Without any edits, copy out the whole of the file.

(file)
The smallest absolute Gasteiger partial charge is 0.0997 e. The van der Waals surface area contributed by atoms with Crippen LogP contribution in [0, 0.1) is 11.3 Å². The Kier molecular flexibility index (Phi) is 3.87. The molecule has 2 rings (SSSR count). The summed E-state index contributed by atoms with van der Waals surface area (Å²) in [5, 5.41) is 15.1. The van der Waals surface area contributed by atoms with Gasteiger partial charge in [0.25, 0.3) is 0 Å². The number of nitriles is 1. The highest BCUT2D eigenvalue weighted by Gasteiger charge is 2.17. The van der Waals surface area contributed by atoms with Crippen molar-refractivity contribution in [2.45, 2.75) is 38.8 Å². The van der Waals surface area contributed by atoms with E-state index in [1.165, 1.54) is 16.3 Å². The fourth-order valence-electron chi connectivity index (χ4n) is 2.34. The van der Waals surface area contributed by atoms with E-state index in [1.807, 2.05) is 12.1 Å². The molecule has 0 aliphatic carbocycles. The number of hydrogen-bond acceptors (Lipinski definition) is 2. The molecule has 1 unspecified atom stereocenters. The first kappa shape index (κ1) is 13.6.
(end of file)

The smallest absolute Gasteiger partial charge is 0.0997 e. The van der Waals surface area contributed by atoms with Crippen LogP contribution in [0, 0.1) is 11.3 Å². The Kier molecular flexibility index (Phi) is 3.87. The molecule has 2 rings (SSSR count). The summed E-state index contributed by atoms with van der Waals surface area (Å²) in [5, 5.41) is 15.1. The van der Waals surface area contributed by atoms with Gasteiger partial charge in [0.25, 0.3) is 0 Å². The number of nitriles is 1. The highest BCUT2D eigenvalue weighted by Gasteiger charge is 2.17. The van der Waals surface area contributed by atoms with Crippen molar-refractivity contribution in [2.45, 2.75) is 38.8 Å². The van der Waals surface area contributed by atoms with E-state index in [1.165, 1.54) is 16.3 Å². The fourth-order valence-electron chi connectivity index (χ4n) is 2.34. The van der Waals surface area contributed by atoms with E-state index in [1.807, 2.05) is 12.1 Å². The molecule has 0 aliphatic carbocycles. The number of hydrogen-bond acceptors (Lipinski definition) is 2. The molecule has 1 unspecified atom stereocenters. The first kappa shape index (κ1) is 13.6.